The Fog (1980)

Directed by: John Carpenter
Distributed by: AVCO Embassy Pictures

Written by Nick McCann


It wouldn’t be spooky season without John Carpenter. An artist ahead of his time, titles like “The Thing,” “They Live,” and “In The Mouth Of Madness” initially met with disdain have gone on to gain affection after being reevaluated following their initial release. With a catalog of gems though, some are bound to get buried. Such is the case with “The Fog,” coming out in the shadow of the groundbreaking “Halloween.” “The Fog” embraces the supernatural with a story that evokes the feeling of sitting around a campfire and listening to a nightmare-inducing tale. The atmosphere is one of Carpenter’s finest. You can feel a dreary uneasiness from the opening monologue.

There’s an immense cast of both Carpenter regulars and late-era talent. Adrienne Barbeau deserves a great deal of praise. As radio DJ Stevie Wayne, she’s believable in every capacity ranging from a sultry radio broadcaster to a desperate survivor. I’d dare call her one of the most underappreciated final girls in cinema, holding fast in toughness despite her trapped position. Tom Atkins, alongside Jamie Lee Curtis, make for a capable pair with delightful chemistry and a quirky framework. Janet Leigh and Hal Holbrook do effortless work as well with limited screen time. Even small side characters go a long way in giving character to the setting and being likable themselves.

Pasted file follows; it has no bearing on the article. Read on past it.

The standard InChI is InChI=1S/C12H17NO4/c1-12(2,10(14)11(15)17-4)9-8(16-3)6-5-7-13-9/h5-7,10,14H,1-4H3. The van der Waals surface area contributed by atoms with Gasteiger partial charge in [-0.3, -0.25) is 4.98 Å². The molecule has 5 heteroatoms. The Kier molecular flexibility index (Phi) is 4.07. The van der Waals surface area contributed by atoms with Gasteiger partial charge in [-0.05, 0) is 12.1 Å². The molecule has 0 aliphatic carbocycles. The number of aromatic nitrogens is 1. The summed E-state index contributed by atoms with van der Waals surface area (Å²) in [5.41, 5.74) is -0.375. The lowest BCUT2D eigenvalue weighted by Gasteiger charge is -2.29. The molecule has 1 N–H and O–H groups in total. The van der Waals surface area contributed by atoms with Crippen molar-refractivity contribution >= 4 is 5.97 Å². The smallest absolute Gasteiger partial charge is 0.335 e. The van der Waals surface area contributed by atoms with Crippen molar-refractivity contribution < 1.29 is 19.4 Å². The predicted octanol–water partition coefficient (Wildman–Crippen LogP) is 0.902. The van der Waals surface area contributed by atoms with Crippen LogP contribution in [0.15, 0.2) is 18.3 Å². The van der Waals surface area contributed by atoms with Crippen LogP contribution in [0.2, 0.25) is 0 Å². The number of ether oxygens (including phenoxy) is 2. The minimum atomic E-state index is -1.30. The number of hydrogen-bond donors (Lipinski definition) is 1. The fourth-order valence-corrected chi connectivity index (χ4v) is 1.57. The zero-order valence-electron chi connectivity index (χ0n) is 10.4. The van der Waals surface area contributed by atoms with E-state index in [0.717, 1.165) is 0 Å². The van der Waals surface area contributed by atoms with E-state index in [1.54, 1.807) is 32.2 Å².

This also has to be one of Carpenter’s best-looking movies. Dean Cundey on camera maximizes the Panavision photography to full effect with wide shots of the coastal sprawl. The visual aesthetic calls to mind earlier classics like “The Birds” or even “Jaws” with its nautical motif. Lest we forget that it wouldn’t be a Carpenter movie without his music. The synth score is haunting as ever. When things are quiet, it builds an innocent yet dreadful mood. As the suspense heightens, the electronic sounds ratchet up delivering an oppressive mood that conjures fear. That’s on top of a nice sound mix too, which is interestingly muted and minimal as if an actual fog permeates the surroundings of the viewer.

“The Fog” is a simple film. What it lacks in the instant recognition or complexity of Carpenter’s other works it makes up for with its committed and straightforward approach. The cast is solid, its visuals look nice for its low budget and it maintains a palpable sense of eeriness for its duration.

“The Fog” Trailer

You can connect with Nick on his Facebook and Letterboxd.

Leave a Reply